Climate impacts coastal morphology in multiple ways, including ice cover/melting, precipitation, temperature, and wind. The impact of ice is profound in polar and temperate regions that are subject to periodic ice cover and melting either at short-term (e.g., at an annual cycle) or long-term (e.g., at a glacial-interglacial cycle) scales (Forbes et al., 1995; Lauzon et al., 2019). It affects coastal morphology both directly, such as by forming glacial deposits, and indirectly, such as by exposure to wave erosion due to ice melting (Overeem et al., 2011). In addition, the load and decay of ice sheets causes a response of the solid earth and the oceans known as glacial isostatic adjustment (GIA). The response of the solid earth to the melting of ice sheets since the Last Glacial Maximum (∼21,000 years ago) continues today at a remarkable rate in the Northern Hemisphere. For example, the present-day GIA uplift rate is larger than 10 mm/yr near the Hudson Bay, accompanied by a subsidence up to −2 mm/yr south of the Great Lakes (Sella et al., 2007). The GIA-induced uplift of the Baltic (Fennoscandian) Shield is also up to 10 mm/yr in the northern coasts of the Baltic Sea, which outcompetes the eustatic sea level rise (~1.2 mm/yr), causing a persistent marine regression (i.e., coastline progradation) in the northern Baltic Sea and its coast. Conversely, GIA-induced subsidence in the southern Baltic Sea amplifies the effect of eustatic sea level rise on the coast, causing a persistent marine transgression (i.e., coastline retreat) (Harff et al., 2017).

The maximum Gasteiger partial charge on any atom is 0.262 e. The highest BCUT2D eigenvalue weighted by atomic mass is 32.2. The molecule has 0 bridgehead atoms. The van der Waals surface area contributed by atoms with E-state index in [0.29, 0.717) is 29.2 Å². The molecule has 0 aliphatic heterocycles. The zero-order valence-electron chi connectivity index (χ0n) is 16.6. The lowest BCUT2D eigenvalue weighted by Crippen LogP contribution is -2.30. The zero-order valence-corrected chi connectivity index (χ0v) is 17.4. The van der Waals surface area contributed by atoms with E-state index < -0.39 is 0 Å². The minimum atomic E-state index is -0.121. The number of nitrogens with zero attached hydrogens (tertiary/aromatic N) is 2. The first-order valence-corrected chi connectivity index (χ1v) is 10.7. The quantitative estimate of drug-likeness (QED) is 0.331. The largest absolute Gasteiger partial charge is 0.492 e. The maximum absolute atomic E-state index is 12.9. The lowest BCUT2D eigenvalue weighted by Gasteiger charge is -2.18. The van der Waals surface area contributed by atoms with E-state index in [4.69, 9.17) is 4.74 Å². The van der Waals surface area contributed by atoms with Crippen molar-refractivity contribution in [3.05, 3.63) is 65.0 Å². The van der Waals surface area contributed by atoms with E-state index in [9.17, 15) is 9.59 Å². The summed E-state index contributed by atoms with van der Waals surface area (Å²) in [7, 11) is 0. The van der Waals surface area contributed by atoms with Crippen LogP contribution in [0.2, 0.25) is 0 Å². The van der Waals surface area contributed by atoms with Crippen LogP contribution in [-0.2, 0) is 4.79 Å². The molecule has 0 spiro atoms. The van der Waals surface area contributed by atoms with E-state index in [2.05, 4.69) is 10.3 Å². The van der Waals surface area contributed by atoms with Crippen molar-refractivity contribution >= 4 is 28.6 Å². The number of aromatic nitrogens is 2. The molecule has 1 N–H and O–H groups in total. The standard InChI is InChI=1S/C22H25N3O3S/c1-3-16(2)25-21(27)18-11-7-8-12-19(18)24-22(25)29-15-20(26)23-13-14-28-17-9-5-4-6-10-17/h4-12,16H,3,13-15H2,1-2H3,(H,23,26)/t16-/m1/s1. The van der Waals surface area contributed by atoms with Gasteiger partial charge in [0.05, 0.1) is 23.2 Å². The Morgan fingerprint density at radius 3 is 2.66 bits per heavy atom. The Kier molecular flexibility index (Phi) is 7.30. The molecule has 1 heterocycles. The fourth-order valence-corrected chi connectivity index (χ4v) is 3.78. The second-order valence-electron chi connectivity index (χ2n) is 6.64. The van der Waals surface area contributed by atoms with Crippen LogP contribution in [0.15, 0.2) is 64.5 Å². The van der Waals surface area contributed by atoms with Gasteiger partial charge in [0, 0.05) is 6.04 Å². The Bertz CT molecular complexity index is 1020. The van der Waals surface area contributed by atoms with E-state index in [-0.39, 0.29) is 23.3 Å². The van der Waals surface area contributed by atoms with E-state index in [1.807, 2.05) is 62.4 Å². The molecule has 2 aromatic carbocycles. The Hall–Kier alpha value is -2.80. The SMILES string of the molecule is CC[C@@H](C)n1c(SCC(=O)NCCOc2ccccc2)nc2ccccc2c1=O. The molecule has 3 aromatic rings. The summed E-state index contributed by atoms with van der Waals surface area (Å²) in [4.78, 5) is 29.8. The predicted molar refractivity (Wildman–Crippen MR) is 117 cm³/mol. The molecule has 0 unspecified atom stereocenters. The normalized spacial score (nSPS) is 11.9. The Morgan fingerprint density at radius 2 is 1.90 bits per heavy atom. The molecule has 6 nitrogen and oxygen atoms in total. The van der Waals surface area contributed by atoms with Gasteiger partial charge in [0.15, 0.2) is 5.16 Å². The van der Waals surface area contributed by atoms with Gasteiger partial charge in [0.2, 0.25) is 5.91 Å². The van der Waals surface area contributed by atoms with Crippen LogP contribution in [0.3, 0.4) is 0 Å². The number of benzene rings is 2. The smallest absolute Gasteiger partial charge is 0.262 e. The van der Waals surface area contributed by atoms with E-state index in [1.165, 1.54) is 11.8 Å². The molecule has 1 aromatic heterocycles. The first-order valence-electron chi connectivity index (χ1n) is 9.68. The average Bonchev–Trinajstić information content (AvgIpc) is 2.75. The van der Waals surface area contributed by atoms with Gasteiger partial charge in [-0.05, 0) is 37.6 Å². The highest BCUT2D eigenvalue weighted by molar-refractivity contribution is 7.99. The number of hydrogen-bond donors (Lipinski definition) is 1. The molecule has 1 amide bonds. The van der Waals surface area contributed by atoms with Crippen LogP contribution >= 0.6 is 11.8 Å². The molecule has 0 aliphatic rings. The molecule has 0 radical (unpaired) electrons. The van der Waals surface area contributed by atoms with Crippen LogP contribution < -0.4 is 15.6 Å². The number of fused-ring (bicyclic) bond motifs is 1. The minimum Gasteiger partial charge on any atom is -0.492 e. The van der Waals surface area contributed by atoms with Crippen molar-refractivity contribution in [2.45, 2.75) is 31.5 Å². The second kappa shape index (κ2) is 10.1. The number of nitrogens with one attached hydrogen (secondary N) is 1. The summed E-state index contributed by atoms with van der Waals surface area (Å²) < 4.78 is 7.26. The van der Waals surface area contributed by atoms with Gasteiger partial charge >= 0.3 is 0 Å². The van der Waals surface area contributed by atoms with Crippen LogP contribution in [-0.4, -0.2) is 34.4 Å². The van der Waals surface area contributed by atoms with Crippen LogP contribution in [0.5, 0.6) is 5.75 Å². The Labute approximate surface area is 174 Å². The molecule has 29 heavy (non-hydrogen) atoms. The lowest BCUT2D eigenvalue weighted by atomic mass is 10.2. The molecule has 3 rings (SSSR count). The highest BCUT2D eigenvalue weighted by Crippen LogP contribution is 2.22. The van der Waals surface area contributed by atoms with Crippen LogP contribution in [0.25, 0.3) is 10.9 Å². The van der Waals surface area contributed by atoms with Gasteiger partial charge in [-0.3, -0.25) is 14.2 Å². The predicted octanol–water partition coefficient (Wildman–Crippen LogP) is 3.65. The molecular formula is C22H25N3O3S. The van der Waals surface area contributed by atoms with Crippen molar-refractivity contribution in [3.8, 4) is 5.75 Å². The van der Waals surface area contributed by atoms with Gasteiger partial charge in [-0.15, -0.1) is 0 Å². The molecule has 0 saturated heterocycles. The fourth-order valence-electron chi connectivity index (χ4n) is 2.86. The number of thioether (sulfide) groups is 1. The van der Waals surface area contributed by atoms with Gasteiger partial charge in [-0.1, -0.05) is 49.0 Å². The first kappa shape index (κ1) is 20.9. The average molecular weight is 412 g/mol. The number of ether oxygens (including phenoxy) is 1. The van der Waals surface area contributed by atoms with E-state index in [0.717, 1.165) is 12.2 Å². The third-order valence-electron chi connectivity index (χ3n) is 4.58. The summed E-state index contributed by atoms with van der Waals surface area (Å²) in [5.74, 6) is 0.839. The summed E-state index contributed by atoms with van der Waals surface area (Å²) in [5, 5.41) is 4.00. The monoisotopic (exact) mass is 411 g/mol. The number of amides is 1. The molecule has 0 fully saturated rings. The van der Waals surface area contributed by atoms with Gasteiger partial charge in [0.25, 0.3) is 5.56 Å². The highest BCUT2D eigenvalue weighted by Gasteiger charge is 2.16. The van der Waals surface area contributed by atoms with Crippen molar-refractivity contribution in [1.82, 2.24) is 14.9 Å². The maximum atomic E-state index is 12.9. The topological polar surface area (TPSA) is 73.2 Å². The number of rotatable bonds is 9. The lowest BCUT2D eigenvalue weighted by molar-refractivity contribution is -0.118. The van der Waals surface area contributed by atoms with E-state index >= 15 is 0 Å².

Wind affects coastal morphology in the form of wind-induced waves and aeolian transport. Coasts under the impact of long wind fetches and large waves, such as the southern North Sea barrier islands, are normally featured by a wider surfzone and beach than those coasts with shorter wind fetches and smaller wave impact, such as the Baltic Sea coasts (Zhang et al., 2011; Weisse et al., 2021). The angle at which the waves approach the coastline also controls sediment transport along the coast. Waves hitting the nearshore surfzone with a zero incidence angle (i.e., perpendicular to the shoreline) mainly influence cross-shore sediment transport and morphology but have little impact on the alongshore sediment transport, while waves with an increasing incidence angle increase alongshore sediment transport rate and amplify instabilities (e.g. megacusps, spits, bars) in the shoreline morphology, often leading to development of self-organized shoreline undulations (Ashton & Murray, 2006; Deng et al., 2019; Idier et al., 2011; Zhang et al., 2012, 2014). Long-lasting shoreward blowing winds at many parts of the world’s coastlines produce sand dunes where enough sediment is available and where there is a space large enough for sands to migrate and accumulate. Dune formation is a self-organized process of sand transport. Large dune fields that are actively migrating (e.g., at Skeleton Coast of Namibia, Leba of Poland, and Sylt of Germany), as well as smaller dune ridges that are fixed by vegetation (e.g., along the southern Baltic Sea coast, Cape San Blas of Florida, United States, and the Mahia Peninsula of New Zealand) exist at the coasts. The actual morphology of coastal dunes depends on many factors, including wind strength, wind direction, sediment supply rate, frequency and strength of storm surges, vegetation species, coverage, and growth rate (Hesp, 2002; Zhang et al., 2015) as well as sea level oscillations (Tamura, 2012; Zhang et al., 2017).